The Significance of pV=nRT

The Kinetic Theory of Gases and the Ideal Gas Equation

ASSUME:

Gases are composed of
- Numerous
- Elastic molecules
- of Negligible Size compared to Bulk Container
- whose Thermal Motion is 'Random'

Consider a rectangular box length l, area of ends A, with a single molecule travelling left and right the length of the box by virtue of collisions with the end walls.

The time between collisions with the left wall is the distance of travel between wall collisions divided by the speed (magnitude of the velocity) of the particle, u.


The frequency of collisions with that wall in collisions per second is

According to Newton, force is the time rate of change of the momentum

The momentum change upon collision is the momentum after the collision minus the momentum before the collision To hit the left wall the initial velocity must have been -u, so:

The average force on the left end wall is the force per collision times the frequency of colllsions

The pressure, p, (not to be confused with momentum, ) exerted by this single molecule constrained to move in one horizontal direction (one dimension) is the average force per unit area

where V =A.l is the volume of the rectangular box.

The pressure exerted by N molecules moving in the same way as a single molecule is simply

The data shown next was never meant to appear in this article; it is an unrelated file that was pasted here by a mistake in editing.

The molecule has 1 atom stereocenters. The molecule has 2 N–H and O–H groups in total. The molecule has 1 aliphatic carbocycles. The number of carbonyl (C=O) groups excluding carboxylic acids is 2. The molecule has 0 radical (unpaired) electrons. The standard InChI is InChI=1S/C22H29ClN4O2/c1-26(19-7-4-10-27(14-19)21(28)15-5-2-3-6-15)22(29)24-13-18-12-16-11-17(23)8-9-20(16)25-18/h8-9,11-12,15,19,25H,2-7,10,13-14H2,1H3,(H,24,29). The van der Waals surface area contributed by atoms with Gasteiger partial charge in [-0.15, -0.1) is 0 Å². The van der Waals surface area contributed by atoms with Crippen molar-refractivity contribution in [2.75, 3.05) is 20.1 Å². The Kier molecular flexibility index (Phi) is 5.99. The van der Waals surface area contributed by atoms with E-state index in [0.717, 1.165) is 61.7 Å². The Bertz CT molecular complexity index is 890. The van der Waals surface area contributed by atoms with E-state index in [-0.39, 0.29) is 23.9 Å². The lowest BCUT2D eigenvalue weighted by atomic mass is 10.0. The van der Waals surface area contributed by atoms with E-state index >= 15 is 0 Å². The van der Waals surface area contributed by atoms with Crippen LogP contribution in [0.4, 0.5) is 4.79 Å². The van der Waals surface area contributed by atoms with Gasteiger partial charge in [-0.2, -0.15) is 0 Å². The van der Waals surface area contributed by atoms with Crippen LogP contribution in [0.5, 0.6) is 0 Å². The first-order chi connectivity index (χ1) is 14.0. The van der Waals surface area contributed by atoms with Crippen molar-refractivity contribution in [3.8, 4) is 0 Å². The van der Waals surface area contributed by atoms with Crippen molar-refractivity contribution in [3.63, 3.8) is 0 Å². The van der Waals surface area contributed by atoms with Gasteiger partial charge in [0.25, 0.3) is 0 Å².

where <u2> is the mean square speed* of the molecules in the box

(If the elastic molecules collide but still remain travelling only in the left-right dimension the pressure is unaffected by that collision)

If the molecues are free to move in three dimensions, they will hit walls in one of the three dimensions one third as often. The pressure then of a gas sample of N molecules in 3-D is

We define the Temperature, T, as a measure of the thermal (random) motion of the gas particles. The only kind of motion this model of a gas can have is kinetic energy. This energy is

Thus, we can replace m<u2 >/3 ( = (2/3)Ekinetic ) with a constant (call it R ) times the temperature, T

Here n = N/NA is the number of moles of gas molecules and NA is Avogadro's number.

The empirical observation that one mole of gas in a 22.4 liter vessel at 273K exerts a pressure of 1.00 atmosphere allows the determination of the constant, R

The kinetic energy for n=1 mol of gas particles at temperature T is

Comparison of eqns (8) and (10) give the relation

So, from equations (12) and (13), the total kinetic energy of a mole of gas is

The root mean square velocity, (<u 2>)1/2, a measure of the average speed of the molecules may be directly derived from the ideal gas constant, the molecular weight of the gas and the temperature

Note that R is in units of energy per mole per kelvin and M=NA m is the mass of one mole of molecules (the molecular mass)

The gas constant, R, must be expressed in appropriate units for the correct determination of numerical values. In the ideal gas equation of state, pV=nRT, the logical chioce of units is (latmmol-1 K-1). But latm is a non-standard unit of work or energy, so for equation (15) we convert the units of R to obtain

* Note: The average force exerted by a single molecule is associated with a time average and is denoted with an overbar. The mean square speed is associated with an ensemble average and is denoted by 'pointy braces', < >. The average over molecules in the sample (or ensemble) is an important part of chemistry since there are so many molecules (1023) in every macroscopic object.



PJ Brucat // University of Florida